I’ve been thinking a great deal about the nature of happiness lately – what it takes to make myself happy, versus the pursuit of happiness I see in those around me.
I recently learned of an acquaintance of mine who left her med school boyfriend because she wanted to eventually marry a man who made a larger salary. (She ended up leaving him for an i-banker. Of course.) Her reasoning is that she intends on working for two or so years, but knows that she will be a housewife in the end. Now, there are loads of things that could be said on the subject – the complacency of it all, the fact that she probably worked very hard at Dartmouth for four years to no occupational avail, hell – one could even argue on the lack of authentic personhood. (Would that be mean?) But the important thing to note is that this, despite my personal inabilities to understand her reasoning, this is what will make her happy.
I thought of this scenario once again when I was scrolling on my newsfeed earlier tonight and I saw that an old high school friend who had been attending community college for the past two years had been accepted to a state university located in sleepy, suburban Orange County. Her status was followed by the usual congratulatory wishes and words of encouragement, and I felt happy for her. But the news left a somewhat displaced taste in my mouth. And even now, when I try to explain it, I can’t put my finger on it. The closest I can get is that I was both upset and disappointed by my own inability to feel genuine happiness for her. Her excitement just wasn’t something I could relate to –– and no, it genuinely was not because of any social hierarchy or academic rankings. (I promise you that I haven’t gone that off the deep end.) More specifically, I felt a little strange because something that made someone else so happy failed to even signal a little bell to me.
When thinking of these two friends and how their scenarios are linked, I’m astonished at the impossibly messy array of the things we celebrate in life and what makes us happy. For the first person, being a housewife is what will make her happy. For the second, it is going to a university set in sleepy, suburban, Republican Orange County. My point here isn’t that these two friends are celebrating the wrong things – in fact, their priorities and “happiness triggers” are solely theirs to determine. And I’m sure that when people examine my own aspirations, some of them must scoff at how ridiculous they must sound.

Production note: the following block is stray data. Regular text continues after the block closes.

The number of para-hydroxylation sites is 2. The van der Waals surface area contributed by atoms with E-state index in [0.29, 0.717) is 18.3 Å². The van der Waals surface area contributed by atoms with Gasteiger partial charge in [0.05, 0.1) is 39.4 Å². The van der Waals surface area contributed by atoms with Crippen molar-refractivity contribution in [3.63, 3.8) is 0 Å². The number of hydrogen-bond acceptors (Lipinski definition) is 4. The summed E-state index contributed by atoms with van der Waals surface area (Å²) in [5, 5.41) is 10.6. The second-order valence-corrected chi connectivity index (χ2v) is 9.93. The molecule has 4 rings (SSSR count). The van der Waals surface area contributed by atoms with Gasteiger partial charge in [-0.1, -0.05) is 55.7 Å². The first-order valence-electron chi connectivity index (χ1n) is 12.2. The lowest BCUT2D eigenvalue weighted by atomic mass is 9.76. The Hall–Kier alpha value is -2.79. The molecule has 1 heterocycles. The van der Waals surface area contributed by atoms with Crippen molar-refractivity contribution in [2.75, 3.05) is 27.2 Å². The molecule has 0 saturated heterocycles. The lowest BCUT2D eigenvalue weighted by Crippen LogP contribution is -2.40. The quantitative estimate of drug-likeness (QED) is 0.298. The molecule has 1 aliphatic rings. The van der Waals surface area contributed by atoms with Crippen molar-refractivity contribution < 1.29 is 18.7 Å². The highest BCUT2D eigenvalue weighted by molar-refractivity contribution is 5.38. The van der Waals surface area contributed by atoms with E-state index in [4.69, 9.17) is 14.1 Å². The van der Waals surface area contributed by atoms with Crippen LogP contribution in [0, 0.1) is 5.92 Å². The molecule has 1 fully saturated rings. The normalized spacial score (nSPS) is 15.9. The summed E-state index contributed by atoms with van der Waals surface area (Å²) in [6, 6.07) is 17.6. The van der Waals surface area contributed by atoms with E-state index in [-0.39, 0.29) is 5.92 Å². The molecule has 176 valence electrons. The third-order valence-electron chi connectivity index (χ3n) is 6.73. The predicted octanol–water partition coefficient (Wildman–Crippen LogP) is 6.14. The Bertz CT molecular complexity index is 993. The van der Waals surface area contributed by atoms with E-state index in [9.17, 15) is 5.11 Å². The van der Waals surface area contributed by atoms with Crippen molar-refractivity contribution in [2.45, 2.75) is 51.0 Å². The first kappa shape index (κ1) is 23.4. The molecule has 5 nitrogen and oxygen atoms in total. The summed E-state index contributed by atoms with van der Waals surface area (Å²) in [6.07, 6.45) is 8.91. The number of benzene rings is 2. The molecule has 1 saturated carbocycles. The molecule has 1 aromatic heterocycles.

But when I look at others’ pursuits followed by their celebrations, it makes me question if I demand too much of life. Is it ridiculous that I dream/plan/intend to make X million dollars a year, own vast amounts of real estate along with other assets, and acquire power above it all as the next Sheryl Sandberg? Maybe so.
But then when I ask myself if I demand too much, this is always followed by the self-reminder that I don’t demand enough. I’ve got to dream big as I’m sure Sandberg did, and I have to recognize what makes others happy, sad, proud, elated, terrified, burdened, etc. will not have the same effects on me.
I hold a rather clear picture of what it is I want my future to look like. And I think one crucial step to realizing how to get there has been identifying my strengths along with my weaknesses. I’ve focused on my weaknesses for a very long time, and it’s time that I embrace my strengths. I just have to hone in on these passions, talents, goals, and aspirations. I know one day they’ll come true. The desire to succeed, as much as I want to breathe, must still be developed. But the bud of desire and drive is there. I know it because I can taste it. And I can’t wait for the rest to sprout.
I will succeed.
I will succeed.
I will, most definitely, give all of my all to succeed.